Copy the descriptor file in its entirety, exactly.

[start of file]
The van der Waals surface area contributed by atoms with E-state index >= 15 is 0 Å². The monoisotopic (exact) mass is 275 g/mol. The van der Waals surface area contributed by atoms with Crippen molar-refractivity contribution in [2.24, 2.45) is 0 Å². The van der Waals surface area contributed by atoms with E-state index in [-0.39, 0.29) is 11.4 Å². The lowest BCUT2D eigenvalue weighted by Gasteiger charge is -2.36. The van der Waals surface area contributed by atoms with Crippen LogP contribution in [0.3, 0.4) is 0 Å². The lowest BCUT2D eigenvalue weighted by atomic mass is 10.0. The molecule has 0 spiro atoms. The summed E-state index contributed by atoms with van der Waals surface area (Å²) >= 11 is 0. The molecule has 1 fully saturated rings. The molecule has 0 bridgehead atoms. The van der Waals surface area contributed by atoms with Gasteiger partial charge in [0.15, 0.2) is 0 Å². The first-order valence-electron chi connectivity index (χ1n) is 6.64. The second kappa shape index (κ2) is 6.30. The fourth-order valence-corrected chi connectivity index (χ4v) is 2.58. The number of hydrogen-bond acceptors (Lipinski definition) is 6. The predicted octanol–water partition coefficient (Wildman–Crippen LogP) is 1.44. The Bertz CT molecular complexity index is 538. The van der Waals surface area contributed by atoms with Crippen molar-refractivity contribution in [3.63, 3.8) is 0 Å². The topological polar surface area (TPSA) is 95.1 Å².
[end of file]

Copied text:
The van der Waals surface area contributed by atoms with E-state index >= 15 is 0 Å². The monoisotopic (exact) mass is 275 g/mol. The van der Waals surface area contributed by atoms with Crippen molar-refractivity contribution in [2.24, 2.45) is 0 Å². The van der Waals surface area contributed by atoms with E-state index in [-0.39, 0.29) is 11.4 Å². The lowest BCUT2D eigenvalue weighted by Gasteiger charge is -2.36. The van der Waals surface area contributed by atoms with Crippen LogP contribution in [0.3, 0.4) is 0 Å². The lowest BCUT2D eigenvalue weighted by atomic mass is 10.0. The molecule has 0 spiro atoms. The summed E-state index contributed by atoms with van der Waals surface area (Å²) >= 11 is 0. The molecule has 1 fully saturated rings. The molecule has 0 bridgehead atoms. The van der Waals surface area contributed by atoms with Gasteiger partial charge in [0.15, 0.2) is 0 Å². The first-order valence-electron chi connectivity index (χ1n) is 6.64. The second kappa shape index (κ2) is 6.30. The fourth-order valence-corrected chi connectivity index (χ4v) is 2.58. The number of hydrogen-bond acceptors (Lipinski definition) is 6. The predicted octanol–water partition coefficient (Wildman–Crippen LogP) is 1.44. The Bertz CT molecular complexity index is 538. The van der Waals surface area contributed by atoms with Crippen molar-refractivity contribution in [3.63, 3.8) is 0 Å². The topological polar surface area (TPSA) is 95.1 Å².